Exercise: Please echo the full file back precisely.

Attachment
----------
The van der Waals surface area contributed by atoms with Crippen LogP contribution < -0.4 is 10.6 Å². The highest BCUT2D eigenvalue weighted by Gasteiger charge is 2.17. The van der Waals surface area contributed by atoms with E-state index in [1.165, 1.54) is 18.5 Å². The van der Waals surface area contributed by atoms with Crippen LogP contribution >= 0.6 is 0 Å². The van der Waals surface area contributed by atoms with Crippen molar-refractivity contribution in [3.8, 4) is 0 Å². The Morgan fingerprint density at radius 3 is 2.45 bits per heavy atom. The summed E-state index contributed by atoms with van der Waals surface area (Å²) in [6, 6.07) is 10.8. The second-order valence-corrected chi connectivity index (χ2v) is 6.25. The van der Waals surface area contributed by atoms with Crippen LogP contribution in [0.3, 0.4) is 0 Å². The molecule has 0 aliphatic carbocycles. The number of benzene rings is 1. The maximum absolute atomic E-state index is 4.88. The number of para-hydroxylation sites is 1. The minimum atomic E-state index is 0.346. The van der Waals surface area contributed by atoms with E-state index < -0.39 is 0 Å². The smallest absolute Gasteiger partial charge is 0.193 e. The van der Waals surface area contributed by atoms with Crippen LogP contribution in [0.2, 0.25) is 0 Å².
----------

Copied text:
The van der Waals surface area contributed by atoms with Crippen LogP contribution < -0.4 is 10.6 Å². The highest BCUT2D eigenvalue weighted by Gasteiger charge is 2.17. The van der Waals surface area contributed by atoms with E-state index in [1.165, 1.54) is 18.5 Å². The van der Waals surface area contributed by atoms with Crippen LogP contribution >= 0.6 is 0 Å². The van der Waals surface area contributed by atoms with Crippen molar-refractivity contribution in [3.8, 4) is 0 Å². The Morgan fingerprint density at radius 3 is 2.45 bits per heavy atom. The summed E-state index contributed by atoms with van der Waals surface area (Å²) in [6, 6.07) is 10.8. The second-order valence-corrected chi connectivity index (χ2v) is 6.25. The van der Waals surface area contributed by atoms with Crippen LogP contribution in [0.3, 0.4) is 0 Å². The molecule has 0 aliphatic carbocycles. The number of benzene rings is 1. The maximum absolute atomic E-state index is 4.88. The number of para-hydroxylation sites is 1. The minimum atomic E-state index is 0.346. The van der Waals surface area contributed by atoms with E-state index < -0.39 is 0 Å². The smallest absolute Gasteiger partial charge is 0.193 e. The van der Waals surface area contributed by atoms with Crippen LogP contribution in [0.2, 0.25) is 0 Å².